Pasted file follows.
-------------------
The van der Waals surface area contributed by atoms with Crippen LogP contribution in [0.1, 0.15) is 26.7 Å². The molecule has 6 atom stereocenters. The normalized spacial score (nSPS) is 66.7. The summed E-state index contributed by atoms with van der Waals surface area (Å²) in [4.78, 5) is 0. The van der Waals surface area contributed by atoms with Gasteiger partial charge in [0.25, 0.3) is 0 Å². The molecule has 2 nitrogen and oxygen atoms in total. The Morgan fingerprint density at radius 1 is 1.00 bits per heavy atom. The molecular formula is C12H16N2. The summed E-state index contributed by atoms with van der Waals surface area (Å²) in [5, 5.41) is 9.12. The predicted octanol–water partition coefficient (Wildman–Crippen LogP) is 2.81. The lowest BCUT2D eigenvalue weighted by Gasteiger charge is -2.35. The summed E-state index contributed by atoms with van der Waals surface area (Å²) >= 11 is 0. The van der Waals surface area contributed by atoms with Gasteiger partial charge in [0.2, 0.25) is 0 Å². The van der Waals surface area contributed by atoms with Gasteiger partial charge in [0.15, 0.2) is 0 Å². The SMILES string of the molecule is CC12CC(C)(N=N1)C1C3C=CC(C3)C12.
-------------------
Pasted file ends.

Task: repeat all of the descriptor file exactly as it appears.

The van der Waals surface area contributed by atoms with Crippen LogP contribution in [0.1, 0.15) is 26.7 Å². The molecule has 6 atom stereocenters. The normalized spacial score (nSPS) is 66.7. The summed E-state index contributed by atoms with van der Waals surface area (Å²) in [4.78, 5) is 0. The van der Waals surface area contributed by atoms with Gasteiger partial charge in [0.25, 0.3) is 0 Å². The molecule has 2 nitrogen and oxygen atoms in total. The Morgan fingerprint density at radius 1 is 1.00 bits per heavy atom. The molecular formula is C12H16N2. The summed E-state index contributed by atoms with van der Waals surface area (Å²) in [5, 5.41) is 9.12. The predicted octanol–water partition coefficient (Wildman–Crippen LogP) is 2.81. The lowest BCUT2D eigenvalue weighted by Gasteiger charge is -2.35. The summed E-state index contributed by atoms with van der Waals surface area (Å²) >= 11 is 0. The van der Waals surface area contributed by atoms with Gasteiger partial charge in [0.2, 0.25) is 0 Å². The van der Waals surface area contributed by atoms with Gasteiger partial charge in [0.15, 0.2) is 0 Å². The SMILES string of the molecule is CC12CC(C)(N=N1)C1C3C=CC(C3)C12.